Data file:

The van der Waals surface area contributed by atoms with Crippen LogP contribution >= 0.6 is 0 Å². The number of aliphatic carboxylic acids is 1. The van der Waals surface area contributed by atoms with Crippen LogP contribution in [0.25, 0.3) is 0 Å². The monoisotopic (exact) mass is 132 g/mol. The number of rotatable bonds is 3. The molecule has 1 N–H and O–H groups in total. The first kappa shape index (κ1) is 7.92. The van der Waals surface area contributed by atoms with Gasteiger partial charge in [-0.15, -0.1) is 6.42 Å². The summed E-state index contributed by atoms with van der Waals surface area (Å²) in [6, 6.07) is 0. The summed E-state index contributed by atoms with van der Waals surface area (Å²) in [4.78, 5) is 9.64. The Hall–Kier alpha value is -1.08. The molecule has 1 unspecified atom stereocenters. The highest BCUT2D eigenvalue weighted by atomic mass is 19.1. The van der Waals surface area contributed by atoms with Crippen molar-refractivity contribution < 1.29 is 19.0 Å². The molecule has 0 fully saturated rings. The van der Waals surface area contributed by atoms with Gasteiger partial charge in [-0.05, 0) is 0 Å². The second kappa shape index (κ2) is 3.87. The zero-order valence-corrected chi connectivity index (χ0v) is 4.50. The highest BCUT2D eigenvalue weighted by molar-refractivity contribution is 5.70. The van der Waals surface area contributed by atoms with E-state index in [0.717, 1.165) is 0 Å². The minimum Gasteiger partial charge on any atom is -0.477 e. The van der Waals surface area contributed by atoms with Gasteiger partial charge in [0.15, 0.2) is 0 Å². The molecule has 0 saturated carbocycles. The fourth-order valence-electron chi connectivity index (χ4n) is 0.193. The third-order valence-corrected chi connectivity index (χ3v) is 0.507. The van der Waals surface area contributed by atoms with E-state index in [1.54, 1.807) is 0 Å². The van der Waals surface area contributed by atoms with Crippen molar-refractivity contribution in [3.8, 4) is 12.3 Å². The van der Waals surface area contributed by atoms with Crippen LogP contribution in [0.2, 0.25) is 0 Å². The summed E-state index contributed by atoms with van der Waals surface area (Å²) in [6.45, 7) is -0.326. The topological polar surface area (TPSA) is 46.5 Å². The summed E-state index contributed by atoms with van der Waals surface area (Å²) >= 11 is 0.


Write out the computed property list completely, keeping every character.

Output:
The van der Waals surface area contributed by atoms with Crippen LogP contribution >= 0.6 is 0 Å². The number of aliphatic carboxylic acids is 1. The van der Waals surface area contributed by atoms with Crippen LogP contribution in [0.25, 0.3) is 0 Å². The monoisotopic (exact) mass is 132 g/mol. The number of rotatable bonds is 3. The molecule has 1 N–H and O–H groups in total. The first kappa shape index (κ1) is 7.92. The van der Waals surface area contributed by atoms with Gasteiger partial charge in [-0.15, -0.1) is 6.42 Å². The summed E-state index contributed by atoms with van der Waals surface area (Å²) in [6, 6.07) is 0. The summed E-state index contributed by atoms with van der Waals surface area (Å²) in [4.78, 5) is 9.64. The Hall–Kier alpha value is -1.08. The molecule has 1 unspecified atom stereocenters. The highest BCUT2D eigenvalue weighted by atomic mass is 19.1. The van der Waals surface area contributed by atoms with Crippen molar-refractivity contribution < 1.29 is 19.0 Å². The molecule has 0 fully saturated rings. The van der Waals surface area contributed by atoms with Gasteiger partial charge in [-0.05, 0) is 0 Å². The second kappa shape index (κ2) is 3.87. The zero-order valence-corrected chi connectivity index (χ0v) is 4.50. The highest BCUT2D eigenvalue weighted by molar-refractivity contribution is 5.70. The van der Waals surface area contributed by atoms with E-state index in [0.717, 1.165) is 0 Å². The minimum Gasteiger partial charge on any atom is -0.477 e. The van der Waals surface area contributed by atoms with Gasteiger partial charge in [0.15, 0.2) is 0 Å². The molecule has 0 saturated carbocycles. The fourth-order valence-electron chi connectivity index (χ4n) is 0.193. The third-order valence-corrected chi connectivity index (χ3v) is 0.507. The van der Waals surface area contributed by atoms with E-state index in [1.54, 1.807) is 0 Å². The van der Waals surface area contributed by atoms with Crippen molar-refractivity contribution in [3.8, 4) is 12.3 Å². The van der Waals surface area contributed by atoms with Crippen LogP contribution in [0.2, 0.25) is 0 Å². The summed E-state index contributed by atoms with van der Waals surface area (Å²) in [6.45, 7) is -0.326. The topological polar surface area (TPSA) is 46.5 Å². The summed E-state index contributed by atoms with van der Waals surface area (Å²) >= 11 is 0.